A passport is needed for a trip to Croatia and any of its cities. No visa is needed for US nationals on tourist trips planned to last no longer than 90 days within a six-month period.


A city with just over 100 thousand inhabitants, Reykjavik, which means “Smokey Bay” sits on the southwest coast of Iceland and holds the distinction for being the world’s most northernmost capital. Reykjavik is the country’s center for culture, commerce, and government. It is also the country’s top tourist destination.

Reykjavik is a vibrant happening little metro set against the backdrop of nature. Indeed, natural wonders such as lush and vibrant valleys and powerful waterfalls are only a few minutes away from the modern structures and young vibrancy of the city. The city is clean and unpolluted, making walks along its clean and airy parks, past art galleries and high-end restaurants and boutiques a favorite activity of the locals and travelers. The downtown area can be traversed in a span of an hour and a half. But for a unique experience, weave in and out of the city’s side streets, arriving at Laugavegur and going past Bankastraeti, and finally ending at Shoreditch of Reykjavík, to discover the beauty of the city’s houses distinguished by their cheerful colors and corrugated tin roofs.

What makes the city different from other tourist cities is that travelers can immerse themselves in the everyday lives of its people while enjoying the tourist comforts that it offers. Walking is the primary mode of getting around. Traveling by car can be made even more enjoyable if one takes it to the outskirts of the city, where one can get a spectacular view of the city at the Perlan. Buses are clean and convenient although a tad expensive. Going by bicycle is another enjoyable way of getting around, as bicycle lanes crisscross the city and its parks. The best time to visit the city is from June to August.

US tourists do not need a visa for entering Reykjavik for business or for personal travel. This applies for stays that will last for no longer than 90 days. A valid passport, proof of return or onward travel, and proof of sufficient funds for stay are all that are needed.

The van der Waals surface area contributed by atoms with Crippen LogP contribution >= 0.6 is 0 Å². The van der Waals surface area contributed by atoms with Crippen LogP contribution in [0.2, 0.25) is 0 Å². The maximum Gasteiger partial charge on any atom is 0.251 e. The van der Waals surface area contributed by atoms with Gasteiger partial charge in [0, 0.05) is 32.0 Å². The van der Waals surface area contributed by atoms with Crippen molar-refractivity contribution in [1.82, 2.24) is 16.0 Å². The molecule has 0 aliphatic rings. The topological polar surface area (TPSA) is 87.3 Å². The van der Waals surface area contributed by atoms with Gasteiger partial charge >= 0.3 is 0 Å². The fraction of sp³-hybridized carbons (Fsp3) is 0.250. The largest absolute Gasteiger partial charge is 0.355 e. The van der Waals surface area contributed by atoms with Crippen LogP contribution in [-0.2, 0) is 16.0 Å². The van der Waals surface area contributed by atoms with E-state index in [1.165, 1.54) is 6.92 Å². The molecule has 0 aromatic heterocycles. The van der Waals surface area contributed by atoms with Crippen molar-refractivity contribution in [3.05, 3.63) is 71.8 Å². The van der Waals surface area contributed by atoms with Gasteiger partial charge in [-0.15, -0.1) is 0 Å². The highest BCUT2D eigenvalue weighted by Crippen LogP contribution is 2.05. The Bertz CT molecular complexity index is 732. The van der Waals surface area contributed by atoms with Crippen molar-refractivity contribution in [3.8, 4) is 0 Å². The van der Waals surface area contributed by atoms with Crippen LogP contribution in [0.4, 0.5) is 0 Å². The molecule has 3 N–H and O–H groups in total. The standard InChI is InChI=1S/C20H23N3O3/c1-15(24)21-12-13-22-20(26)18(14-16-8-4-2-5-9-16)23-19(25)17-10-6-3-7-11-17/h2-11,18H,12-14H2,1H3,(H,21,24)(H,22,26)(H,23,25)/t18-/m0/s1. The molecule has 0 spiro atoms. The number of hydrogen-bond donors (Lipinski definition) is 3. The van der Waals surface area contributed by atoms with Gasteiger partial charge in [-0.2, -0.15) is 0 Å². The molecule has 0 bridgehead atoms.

Panama City

Panama city is the capital of Panama. Located on the Pacific entrance of the famous Panama Canal, it is the country’s center of administration, culture, and commerce. It holds the distinction of being one of the most desirable cities for retirement in the world, and was chosen to be the American Capital of Culture in 2003. The city has a population of 900 thousand people.

Panama city is a city of friendly people and hospitality itself. From high-end shopping to lazing around on the beach while soaking up the Panama sun, there is no shortage of things to do and enjoy in this city. Experience the sophistication and luxury while shopping around the high-end stores of the Paitilla, Via Espana, and Los Pueblos. Or, take a stroll through La Central, the famous pedestrian walkway. Take a bite out of popular history by visiting the Panama Canal, which you can do for only $8 for adults, half that for kids, and top this off with a trip to Casco Viejo, the historic part of town.

You can get around Panama by taxi. Although most do not have a meter, fare rates are set by the government. There is usually a surcharge for an additional person. Be careful to explain where you are going, as some drivers may find it harder to understand slang English than others. Buses are cheaper and a bus ride is a fun activity since Panamanian buses are colorful and comfortable, although at times they can get pretty crowded. Panama City is safer than other Latin capitals, a place where homeowners no longer fence their yards. Still, it is better to use common sense to avoid being the victim of a crime. For example, avoid wearing flashy jewelry or exposing large amount of cash in public, and avoid dark alleys at night.

US visitors need to purchase a tourist card upon arrival to Panama. The validity of the card can be extended up to 90 days, depending on the decision of the embassy or immigration officials.